Eventually I sent the girl a message that detailed my interest in cooking large meals from scratch and my love/hate relationship with food poisoning, which were both topics mentioned in her profile. Later that day she replied, and for the next several hours we volleyed messages back and forth until phone numbers had been swapped and plans had been made for the following evening. Our initial exchanges were playfully guarded, like two unfamiliar boxers dancing around each other, neither very interested in being the first to connect or be connected with.

The following day I worked and then met friends for drinks at a much buzzed about bar that had opened only a week before. Unexpectedly, my ex-girlfriend had also been invited, and so we chatted cooly with each other while sipping cocktails with names like “The Coltrane”, “Joe McCarthy’s Ghost”, and “The Chimney Sweep.” “The Chimney Sweep” was a eye-watering concoction of scotch, ouzo, vermouth and bitters, and it was the last thing I drank before saying goodbye to everyone (“What, no hug?”) and began my journey up Ben Franklin Parkway. It didn’t hit me until I was riding just how drunk I’d managed to get myself in such short a time. This did not bode well for the date to come, which I had been allowing myself to feel cautiously optimistic about. My biggest concern at the moment was that she’d ask me if I was drunk, because I most certainly was.

We’d agreed to meet at a small hipster bar in Fairmount that neither of us had ever been to. Earlier in the day the battery of my phone had died, so I hoped my date wouldn’t try to call and reschedule with a voicemail I’d never receive. I walked inside and found a spot at the bar. Then I went into the bathroom to splash some water on my face and squint at myself in the mirror. My disappointed reflection shook its head derisively before sighing and shrugging its shoulders. As I walked out of the bathroom back to my seat, she walked through the door and identified me immediately. We then shook hands efficiently, our arms as stiff and fully extended as soldiers at attention.

She wore a white tank top, jeans, and a pair of black Chuck Taylors faded to gray. Her inky hair was pulled into a ponytail, and her large eyes were boldly outlined with makeup. A long, well structured nose hovered above a full pair of cupid’s-bow lips. But the most striking thing about her face was the uncommonly potent mixture of youth and world-weariness that it possessed. She was pretty and petite, but seemed both aware of this and tired of it being mentioned, so I didn’t.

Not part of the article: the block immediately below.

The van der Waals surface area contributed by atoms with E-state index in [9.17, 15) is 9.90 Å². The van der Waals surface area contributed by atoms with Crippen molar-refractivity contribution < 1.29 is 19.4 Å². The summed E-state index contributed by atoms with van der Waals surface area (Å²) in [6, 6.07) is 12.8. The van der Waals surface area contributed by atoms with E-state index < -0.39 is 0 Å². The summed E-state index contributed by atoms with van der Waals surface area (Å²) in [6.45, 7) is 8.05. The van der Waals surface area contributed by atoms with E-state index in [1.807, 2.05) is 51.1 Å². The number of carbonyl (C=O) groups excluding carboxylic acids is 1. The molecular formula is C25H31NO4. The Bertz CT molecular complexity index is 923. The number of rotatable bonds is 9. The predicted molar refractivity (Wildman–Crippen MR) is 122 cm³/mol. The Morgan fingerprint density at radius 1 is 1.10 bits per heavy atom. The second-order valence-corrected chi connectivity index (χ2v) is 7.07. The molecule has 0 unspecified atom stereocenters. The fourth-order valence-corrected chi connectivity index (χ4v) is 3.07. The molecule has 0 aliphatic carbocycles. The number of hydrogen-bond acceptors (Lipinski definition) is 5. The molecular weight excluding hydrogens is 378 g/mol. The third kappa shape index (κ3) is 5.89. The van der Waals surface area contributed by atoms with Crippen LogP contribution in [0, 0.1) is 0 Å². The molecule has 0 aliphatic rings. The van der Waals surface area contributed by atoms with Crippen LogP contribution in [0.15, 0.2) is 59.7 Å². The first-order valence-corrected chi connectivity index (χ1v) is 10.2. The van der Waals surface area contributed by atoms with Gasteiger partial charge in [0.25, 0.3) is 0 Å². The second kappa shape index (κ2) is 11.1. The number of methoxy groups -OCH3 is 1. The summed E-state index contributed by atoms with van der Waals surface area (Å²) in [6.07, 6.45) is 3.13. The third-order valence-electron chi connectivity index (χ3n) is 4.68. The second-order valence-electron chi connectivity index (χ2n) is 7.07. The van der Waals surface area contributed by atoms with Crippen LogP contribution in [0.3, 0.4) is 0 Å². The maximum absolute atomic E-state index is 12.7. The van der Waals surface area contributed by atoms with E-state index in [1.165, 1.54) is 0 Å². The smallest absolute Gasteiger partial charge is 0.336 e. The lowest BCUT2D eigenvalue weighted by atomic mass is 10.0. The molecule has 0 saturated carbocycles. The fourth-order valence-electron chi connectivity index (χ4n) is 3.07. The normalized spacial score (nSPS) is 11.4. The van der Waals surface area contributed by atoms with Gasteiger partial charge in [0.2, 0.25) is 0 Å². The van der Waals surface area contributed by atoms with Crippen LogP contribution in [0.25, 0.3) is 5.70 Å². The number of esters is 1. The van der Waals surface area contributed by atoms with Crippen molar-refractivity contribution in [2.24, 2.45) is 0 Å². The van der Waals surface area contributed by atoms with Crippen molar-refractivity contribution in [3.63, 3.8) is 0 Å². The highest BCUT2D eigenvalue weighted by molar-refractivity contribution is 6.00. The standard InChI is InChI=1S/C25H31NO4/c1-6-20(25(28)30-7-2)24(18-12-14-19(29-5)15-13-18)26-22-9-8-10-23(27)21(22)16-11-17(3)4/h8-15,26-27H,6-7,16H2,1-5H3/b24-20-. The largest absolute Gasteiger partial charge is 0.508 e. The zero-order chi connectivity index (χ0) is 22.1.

I don’t recall what introductory pleasantries were exchanged, but within seconds of arriving she eyed me suspiciously and then asked if I was drunk. “No,” I lied, “but you’re going to have to play a little catch up.” This turned out not to be an issue for her. A round of gin and tonics were ordered and downed, followed by a second round that we consumed with equal ease. I remember liking that she drank to drink.

My plan, pre-happy hour overindulgence, was to meet her at the bar, chat for a while, maybe walk around the neighborhood, and then go to a nearby house show where a band that I wanted to see was playing. It was still very early when we stepped out of the bar and back onto 21st Street, which was glowing warmly in the fading sunset. We briefly debated ducking into another bar, but then she made this suggestion: “So, I’m not trying to be too forward or anything, but my roommate has a bunch of liquor we can have and I live really close by, so do you want to just go there?”

Yes. Yes I did.


Tune in tomorrow for the conclusion!


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What To Do When You Like A Girl With A Boyfriend